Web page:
• ‘We often hear some muffled whimpers in the background.’
    • ‘I didn't even slow down as she was bowled over sideways, crumbling into a foetal position of grass stains and whimpers.’
    • ‘He whines, whimpers and barks at anything that dares enter our garden, even if it's only birds doing a fly over.’
    • ‘After a few minutes her sobs changed to whimpers.’
    • ‘The disembodied voices were most striking - patients' miserable repeated calls for help, muted protests, inarticulate moans, and whimpers.’
    • ‘As planes full of holidaymakers thundered overhead, the whimpers of a three-month-old child abandoned by his mother and father went almost unnoticed.’
    • ‘Maybe it was the tinny glint from the knife or the sound of her hoarse whimpers but something made him act.’
    whine, cry, sniffle, snivel, sob, moan, bleat, mewl, wail, groan
    grizzle
    View synonyms
    1. 1.1a whimper A feeble or anticlimactic tone or ending.
      ‘their first appearance in the top flight ended with a whimper rather than a bang’
      • ‘Help my pledge drive go out with a bang, not a whimper.’
      • ‘They have to know they were lucky to get out of Miami with Kerry having scored a whimper rather than a bang.’
      • ‘While has been completely subsumed by the with a whimper not a bang bowing out of Belle de Jour.’
      • ‘Nevertheless, it finished the year with a whimper, not a bang.’
      • ‘The question is, will he go out with a whimper, or a bang?’
      • ‘As that arch-modernist T. S. Eliot predicted, ‘This is the way the world ends / Not with a bang but a whimper.’’
      • ‘It's sad to see such a provocative thinker go out with a whimper instead of a bang.’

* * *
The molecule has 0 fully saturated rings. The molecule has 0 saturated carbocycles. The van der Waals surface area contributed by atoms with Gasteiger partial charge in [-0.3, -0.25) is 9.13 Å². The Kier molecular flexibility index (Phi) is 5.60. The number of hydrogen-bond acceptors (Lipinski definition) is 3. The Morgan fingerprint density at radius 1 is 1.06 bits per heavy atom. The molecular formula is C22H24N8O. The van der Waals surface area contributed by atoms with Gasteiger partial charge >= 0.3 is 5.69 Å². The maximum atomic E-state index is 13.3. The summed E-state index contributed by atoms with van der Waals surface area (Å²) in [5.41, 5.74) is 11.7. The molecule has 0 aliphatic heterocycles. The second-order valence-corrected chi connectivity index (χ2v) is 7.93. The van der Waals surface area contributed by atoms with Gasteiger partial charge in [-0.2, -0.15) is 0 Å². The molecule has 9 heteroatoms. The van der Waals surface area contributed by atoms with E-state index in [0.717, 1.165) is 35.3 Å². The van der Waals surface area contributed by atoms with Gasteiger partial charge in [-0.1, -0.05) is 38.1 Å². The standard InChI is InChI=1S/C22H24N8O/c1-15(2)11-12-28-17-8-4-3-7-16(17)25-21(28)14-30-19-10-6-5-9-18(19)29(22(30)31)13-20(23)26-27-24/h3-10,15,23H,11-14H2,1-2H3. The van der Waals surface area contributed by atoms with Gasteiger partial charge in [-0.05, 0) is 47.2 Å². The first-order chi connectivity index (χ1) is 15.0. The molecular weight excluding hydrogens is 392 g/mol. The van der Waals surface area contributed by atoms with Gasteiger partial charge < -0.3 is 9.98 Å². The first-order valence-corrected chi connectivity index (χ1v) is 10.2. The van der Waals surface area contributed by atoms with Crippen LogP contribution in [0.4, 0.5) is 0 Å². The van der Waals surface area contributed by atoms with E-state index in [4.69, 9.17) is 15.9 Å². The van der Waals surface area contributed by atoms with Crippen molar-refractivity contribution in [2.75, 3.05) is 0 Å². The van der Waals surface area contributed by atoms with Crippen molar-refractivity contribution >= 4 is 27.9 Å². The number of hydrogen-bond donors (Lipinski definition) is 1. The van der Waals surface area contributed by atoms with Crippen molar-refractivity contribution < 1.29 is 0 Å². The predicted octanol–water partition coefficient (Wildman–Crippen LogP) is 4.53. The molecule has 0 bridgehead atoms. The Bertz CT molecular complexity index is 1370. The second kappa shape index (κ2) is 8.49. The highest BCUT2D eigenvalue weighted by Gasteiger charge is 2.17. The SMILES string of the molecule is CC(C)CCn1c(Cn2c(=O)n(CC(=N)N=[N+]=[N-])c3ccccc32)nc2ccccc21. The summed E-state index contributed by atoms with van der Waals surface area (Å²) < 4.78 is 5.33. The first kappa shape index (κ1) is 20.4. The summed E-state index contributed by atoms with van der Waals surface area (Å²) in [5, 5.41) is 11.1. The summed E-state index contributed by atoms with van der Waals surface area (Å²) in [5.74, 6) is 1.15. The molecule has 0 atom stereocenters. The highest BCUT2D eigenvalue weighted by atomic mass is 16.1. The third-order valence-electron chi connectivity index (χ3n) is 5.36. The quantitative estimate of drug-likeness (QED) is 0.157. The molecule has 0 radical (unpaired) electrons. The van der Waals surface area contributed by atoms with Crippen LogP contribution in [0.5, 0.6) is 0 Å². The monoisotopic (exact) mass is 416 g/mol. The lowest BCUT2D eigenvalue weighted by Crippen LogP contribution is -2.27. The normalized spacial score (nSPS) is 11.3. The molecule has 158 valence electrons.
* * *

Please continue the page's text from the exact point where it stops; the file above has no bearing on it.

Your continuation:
• ‘This insight goes a long way to explain why the war ended as it did, with a whimper rather than a bang.’
      • ‘Maybe the guy who predicted that the world will end with a whimper instead of a bang was right.’
      • ‘Well, to use the cliché, it ended with a whimper, not a bang.’
      • ‘The love affair between business and Labour is ending with a whimper, not a bang.’
      • ‘How could he simply throw in the towel - not with a bang but a whimper - and in such an unseemly way?’
      • ‘Bonfire night celebrations in Middleton, near Pickering, may go off with a whimper rather than a bang this year after the village bonfire party was cancelled.’
      • ‘They ended four hours and a couple hundred miles away in Virginia, succumbing to the normal internal tensions and apathy, the all-too-common whimper instead of a bang.’
      • ‘It seems unfair that a man of such vitality, intelligence, and formidable personality ended his public career with more of a whimper than a bang.’
      • ‘It could make such a difference to your day when you started with a bang, not a whimper!’
      • ‘This conclusion comes with a bang, not a whimper and is the only possible finale for such a sizzling firework display of a book.’
      • ‘Announcing his retirement at this week's Christmas concert at Selby Abbey, he went out not with a whimper but a bang, and a departing salvo aimed at New Labour.’
      • ‘Contrary to every expectation, its advent has been greeted with more of a bang than a whimper.’
      • ‘This was foreseeable because of the spectacular shift to the right; the post-war consensus ended not with a whimper but with a bang.’

Origin

Early 16th century: from dialect whimp to whimper of imitative origin.

Pronunciation

whimper

/ˈ(h)wimpər/